Making and flying kites is an activity that people have done for thousands of years. In addition to being a form of entertainment, kites have also been tools in scientific research and in warfare. In fact, Benjamin Franklin used a kite to experiement with lightning and electricity.
National Kite-Flying Day is a day of celebration where kite enthusiasts encourage the making and flying of kites each year on February 8th. Kites can be made out of many types of materials, including plastic bags and paper lunch bags. The kite we'll be making will be a simple paper kite, but you can have fun trying to make kites out of different materials and seeing which ones fly the best.
Interested in learning more about kites? Check out a few of our books below on the history of kites and how to make them.
You can also browse CreativeBug for more paper crafts to try!
- Paper (8.5 in x 11 in)
- Wooden Skewer
- Popsicle Stick (optional)
- Tissue Paper or Paper Streamers (optional)
- Clear Tape
- Hole Punch
- Markers to decorate your kite (optional)
Step 1 - Fold your paper in half along the short edge.
Step 2 - Lift and fold one side of the folded paper at an angle, similar to the left image above. Flip the paper over on the other side and do the same thing, matching the folded edge to the first one.
Step 3 - Lay one side of the paper flat so that both wings are visible. Tape down the middle to hold the shape of the kite.
Step 4 - Break the wooden skewer in half and tape it down at the top of the kite. It is recommended that you use the non-pointy end of the skewer for your kite.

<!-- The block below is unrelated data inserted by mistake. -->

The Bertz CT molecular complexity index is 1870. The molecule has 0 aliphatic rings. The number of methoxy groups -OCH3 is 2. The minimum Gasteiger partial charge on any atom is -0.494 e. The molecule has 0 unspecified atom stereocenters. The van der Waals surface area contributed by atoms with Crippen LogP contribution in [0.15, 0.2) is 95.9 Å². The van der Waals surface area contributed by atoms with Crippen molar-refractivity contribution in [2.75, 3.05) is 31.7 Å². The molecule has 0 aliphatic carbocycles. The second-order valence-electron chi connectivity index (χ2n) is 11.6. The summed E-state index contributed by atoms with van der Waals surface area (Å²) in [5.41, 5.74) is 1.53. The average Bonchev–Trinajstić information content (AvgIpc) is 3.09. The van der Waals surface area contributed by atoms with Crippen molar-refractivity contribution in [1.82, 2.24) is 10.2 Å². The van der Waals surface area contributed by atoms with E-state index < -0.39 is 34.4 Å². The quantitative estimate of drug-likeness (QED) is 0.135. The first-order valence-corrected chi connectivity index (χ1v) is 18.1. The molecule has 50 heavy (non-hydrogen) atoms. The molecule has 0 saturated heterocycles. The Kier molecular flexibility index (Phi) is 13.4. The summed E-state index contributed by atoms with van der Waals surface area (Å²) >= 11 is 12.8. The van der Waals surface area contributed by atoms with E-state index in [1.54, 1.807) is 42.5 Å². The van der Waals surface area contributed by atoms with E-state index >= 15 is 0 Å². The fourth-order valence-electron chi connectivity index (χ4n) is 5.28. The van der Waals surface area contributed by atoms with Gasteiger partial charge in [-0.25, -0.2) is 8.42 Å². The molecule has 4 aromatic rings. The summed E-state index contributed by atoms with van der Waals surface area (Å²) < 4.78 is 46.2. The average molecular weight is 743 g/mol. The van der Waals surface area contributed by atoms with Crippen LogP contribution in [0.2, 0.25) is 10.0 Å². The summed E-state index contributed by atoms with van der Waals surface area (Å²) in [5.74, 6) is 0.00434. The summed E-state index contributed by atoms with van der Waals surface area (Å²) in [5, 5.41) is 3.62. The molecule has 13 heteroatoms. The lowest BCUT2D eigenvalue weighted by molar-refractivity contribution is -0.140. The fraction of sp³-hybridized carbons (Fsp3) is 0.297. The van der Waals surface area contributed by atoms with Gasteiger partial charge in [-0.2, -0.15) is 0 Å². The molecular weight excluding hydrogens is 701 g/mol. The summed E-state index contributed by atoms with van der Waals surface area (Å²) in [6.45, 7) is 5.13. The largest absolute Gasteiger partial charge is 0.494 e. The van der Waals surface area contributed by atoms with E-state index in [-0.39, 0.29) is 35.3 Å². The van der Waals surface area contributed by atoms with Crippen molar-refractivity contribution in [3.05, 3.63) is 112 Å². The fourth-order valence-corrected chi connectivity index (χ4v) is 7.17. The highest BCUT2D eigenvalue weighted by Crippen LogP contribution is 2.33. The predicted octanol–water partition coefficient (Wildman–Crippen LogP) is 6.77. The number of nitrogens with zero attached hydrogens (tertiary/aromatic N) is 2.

Step 5 - Using the hole puncher, punch a hold in the front end of the bottom of the kite. This will be the shorter side in the area directly below where you placed the wooden skewer.
Step 6 - Put your kite string through the hole you made and tie a knot to securely attach the string to the kite. If you'd like, you can also place tape over the hole after you finish tying the string, to make it a little more secure.
I wrapped the kite string around the popsicle stick before I began making the kite to keep it neat and prevent the string from getting tangled.
Step 7 - Tape the paper streamers or tissue paper to the back end of your kite (the end opposite of the hole). You can add more tails if the material is light, as it keeps your kite from rolling around in the wind.
Kite tails should be around 2-3 times the length of the kite. You can start with longer tails if you'd like, and just trim them later. If you use a heavier material, like ribbon, the tail should be shorter so that it doesn't weigh the kite down.
And now your kite is ready to fly!
When flying your kite, be careful of your surroundings. Stay away from power lines and be aware of trees that your kite or string could get caught in.